VicRoads does have a plan to change the route sign to _but_there_is_no_clear_commitment_as_to_when_this_change_will_take_place.[citation_needed]_It_was_changed_to__for_a_short_time_just_before_EastLink_opened_then_it_was_reverted_back_to_Australian Alphanumeric State Route M11.png but there is no clear commitment as to when this change will take place.[citation needed] It was changed to _for_a_short_time_just_before_EastLink_opened_then_it_was_reverted_back_to_Australian Alphanumeric State Route M11.png for a short time just before EastLink opened then it was reverted back to 11[1]. However, it looks more likely that with the completion of the Peninsula Link, the route will indeed change to M11

New road signs have been erected on Wells Road and Springvale Road on the approach to the Freeway. These road signs are lane directional signs that designate right lanes for the _Frankston_Freeway._Correspondence_from_VicRoads_indicate_that_this_is_correct[citation_needed]._In_July_2011_the__markings_on_these_signs_were_again_covered_over_with_M11 Frankston Freeway. Correspondence from VicRoads indicate that this is correct[citation needed]. In July 2011 the _markings_on_these_signs_were_again_covered_over_with_M11 markings on these signs were again covered over with 11.

Congestion

South-eastern Melbourne is growing rapidly and traffic density is high. The proposed EastLink is touted as a solution, linking with the freeway (and hence Frankston and Mornington Peninsula) to Melbourne's comprehensive freeway network.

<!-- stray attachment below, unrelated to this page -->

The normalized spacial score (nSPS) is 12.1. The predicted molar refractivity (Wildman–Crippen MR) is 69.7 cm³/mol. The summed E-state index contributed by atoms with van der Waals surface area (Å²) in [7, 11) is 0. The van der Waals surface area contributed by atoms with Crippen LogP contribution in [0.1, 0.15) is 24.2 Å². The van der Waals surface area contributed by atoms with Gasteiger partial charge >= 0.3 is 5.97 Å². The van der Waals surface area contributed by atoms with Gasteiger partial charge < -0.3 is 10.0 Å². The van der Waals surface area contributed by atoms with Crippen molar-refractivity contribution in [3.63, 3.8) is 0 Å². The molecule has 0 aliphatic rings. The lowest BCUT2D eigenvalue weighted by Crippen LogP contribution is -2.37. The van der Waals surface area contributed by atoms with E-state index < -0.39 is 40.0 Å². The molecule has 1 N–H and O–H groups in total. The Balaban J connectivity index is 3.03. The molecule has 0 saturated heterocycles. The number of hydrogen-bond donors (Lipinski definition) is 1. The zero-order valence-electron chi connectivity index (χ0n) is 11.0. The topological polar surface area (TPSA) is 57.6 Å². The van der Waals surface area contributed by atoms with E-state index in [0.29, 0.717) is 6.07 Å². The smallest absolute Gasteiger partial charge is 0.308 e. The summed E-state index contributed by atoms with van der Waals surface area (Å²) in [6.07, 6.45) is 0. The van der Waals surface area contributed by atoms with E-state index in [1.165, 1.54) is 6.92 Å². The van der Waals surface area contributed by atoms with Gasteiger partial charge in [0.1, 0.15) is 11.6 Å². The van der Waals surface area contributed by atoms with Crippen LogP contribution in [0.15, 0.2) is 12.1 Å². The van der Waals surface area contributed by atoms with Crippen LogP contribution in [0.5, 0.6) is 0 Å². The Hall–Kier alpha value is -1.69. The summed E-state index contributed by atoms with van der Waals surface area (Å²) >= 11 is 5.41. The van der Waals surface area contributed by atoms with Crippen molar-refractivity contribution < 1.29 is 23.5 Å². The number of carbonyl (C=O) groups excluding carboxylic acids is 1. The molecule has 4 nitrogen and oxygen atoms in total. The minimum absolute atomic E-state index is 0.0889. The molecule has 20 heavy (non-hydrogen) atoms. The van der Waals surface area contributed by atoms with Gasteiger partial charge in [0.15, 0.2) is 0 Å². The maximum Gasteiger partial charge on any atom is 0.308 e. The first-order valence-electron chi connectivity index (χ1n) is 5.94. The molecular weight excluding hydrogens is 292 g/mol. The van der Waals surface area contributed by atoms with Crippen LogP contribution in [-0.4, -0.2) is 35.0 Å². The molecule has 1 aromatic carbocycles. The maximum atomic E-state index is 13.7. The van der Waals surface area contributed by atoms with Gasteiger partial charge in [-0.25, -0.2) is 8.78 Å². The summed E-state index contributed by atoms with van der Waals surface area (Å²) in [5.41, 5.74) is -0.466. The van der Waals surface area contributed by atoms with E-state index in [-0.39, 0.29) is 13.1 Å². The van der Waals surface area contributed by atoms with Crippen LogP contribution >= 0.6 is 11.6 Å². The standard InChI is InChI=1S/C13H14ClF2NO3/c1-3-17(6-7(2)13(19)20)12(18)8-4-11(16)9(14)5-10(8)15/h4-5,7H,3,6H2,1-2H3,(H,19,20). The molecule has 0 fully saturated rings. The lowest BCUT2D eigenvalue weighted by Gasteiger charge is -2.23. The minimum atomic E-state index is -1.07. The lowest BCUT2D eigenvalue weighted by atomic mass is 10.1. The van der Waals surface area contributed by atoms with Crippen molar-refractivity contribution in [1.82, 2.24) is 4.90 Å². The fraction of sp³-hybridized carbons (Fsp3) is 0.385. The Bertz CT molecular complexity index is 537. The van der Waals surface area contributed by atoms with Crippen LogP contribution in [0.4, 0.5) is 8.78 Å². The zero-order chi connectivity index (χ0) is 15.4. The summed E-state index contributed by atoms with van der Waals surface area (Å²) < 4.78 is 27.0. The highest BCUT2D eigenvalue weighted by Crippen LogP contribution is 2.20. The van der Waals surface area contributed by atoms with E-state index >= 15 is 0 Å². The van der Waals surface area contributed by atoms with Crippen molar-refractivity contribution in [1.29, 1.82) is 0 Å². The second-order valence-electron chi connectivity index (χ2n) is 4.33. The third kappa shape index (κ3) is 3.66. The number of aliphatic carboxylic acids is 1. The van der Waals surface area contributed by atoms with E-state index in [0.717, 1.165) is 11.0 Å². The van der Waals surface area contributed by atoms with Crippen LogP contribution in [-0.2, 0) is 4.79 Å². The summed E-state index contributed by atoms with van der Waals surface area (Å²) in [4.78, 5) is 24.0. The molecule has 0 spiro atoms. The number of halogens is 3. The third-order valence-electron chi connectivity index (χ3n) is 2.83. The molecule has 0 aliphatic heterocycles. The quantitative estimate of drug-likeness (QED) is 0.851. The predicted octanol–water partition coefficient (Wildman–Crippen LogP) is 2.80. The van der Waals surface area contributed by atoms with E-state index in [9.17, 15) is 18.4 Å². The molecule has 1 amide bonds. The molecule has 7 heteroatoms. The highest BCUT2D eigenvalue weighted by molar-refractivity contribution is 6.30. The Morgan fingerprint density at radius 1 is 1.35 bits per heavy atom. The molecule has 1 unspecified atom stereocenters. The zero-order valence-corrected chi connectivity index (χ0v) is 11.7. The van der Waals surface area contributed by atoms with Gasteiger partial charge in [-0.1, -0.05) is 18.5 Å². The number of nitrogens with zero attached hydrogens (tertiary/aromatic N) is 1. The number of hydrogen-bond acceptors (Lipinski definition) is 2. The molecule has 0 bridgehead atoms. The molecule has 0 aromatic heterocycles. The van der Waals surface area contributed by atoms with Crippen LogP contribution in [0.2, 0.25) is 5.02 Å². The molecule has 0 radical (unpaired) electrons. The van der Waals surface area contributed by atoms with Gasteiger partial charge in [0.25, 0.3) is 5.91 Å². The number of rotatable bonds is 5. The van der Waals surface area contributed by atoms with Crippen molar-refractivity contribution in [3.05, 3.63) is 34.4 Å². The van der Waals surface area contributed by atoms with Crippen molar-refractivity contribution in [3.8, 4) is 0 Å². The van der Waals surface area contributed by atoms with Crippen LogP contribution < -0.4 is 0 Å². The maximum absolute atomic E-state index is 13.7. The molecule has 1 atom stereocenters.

A persistent proposal has been to complete the freeway and connect the northern and southern sections. This is the reason for the name change half-way down the freeway's northern section, as the original Mornington Peninisula Freeway was to divert through Langwarrin, Baxter and Moorooduc, eventually rejoining as a regular interchange with the Moorooduc Highway. Recently, this proposal was given approval by the Victorian Government, and work has commenced.

Intended course

There are three sections of the Freeway incomplete. The northernmost of these was from the proposed Dingley Freeway in Dingley through Braeside to the current northern section's northern terminus at Springvale Road. The second is the Frankston Bypass, which is currently under construction. This section commences at the large bend in the middle of the northern section where the freeway's name officially changes, and will divert traffic around the east side of Frankston through Langwarrin, Baxter and Moorooduc before once again joining the current southern section's northern terminus at Moorooduc Highway. The third is basically an extension of the southern section with land reserved until the termination at Melbourne Rd.

Where the current southern section reaches Jetty Road in Rosebud, freeway conditions end, with a two-lane, single carrageway link from Jetty Road to Boneo Road. From Jetty Road the freeway was meant to adopt full freeway standards with overpasses over Jetty Road and Boneo Road, but this section has remained incomplete for over a decade (at this stage there appears to be no plans to complete the second carriageway or interchange crossing for Jetty Road). The freeway would then bypass Rye before terminating at Melbourne Road at the intersection of Canterbury Jetty Road in Blairgowrie.

Proposals for freeway completion

Frankston bypass

The construction of the Eastlink freeway and its interchange with the northern section has led to speculation of possible congestion on the Frankston Freeway, especially at the southern terminus at McMahons Road. This possible congestion would be alleviated by the construction of a missing section of the Mornington Peninsula freeway, a Frankston Bypass. Vicroads however does not anticipate such congestion on the Frankston Freeway will actually occur. Federal MP Bruce Billson however, believed otherwise, and raising this issue in the local press as these roads are strictly a state responsibility.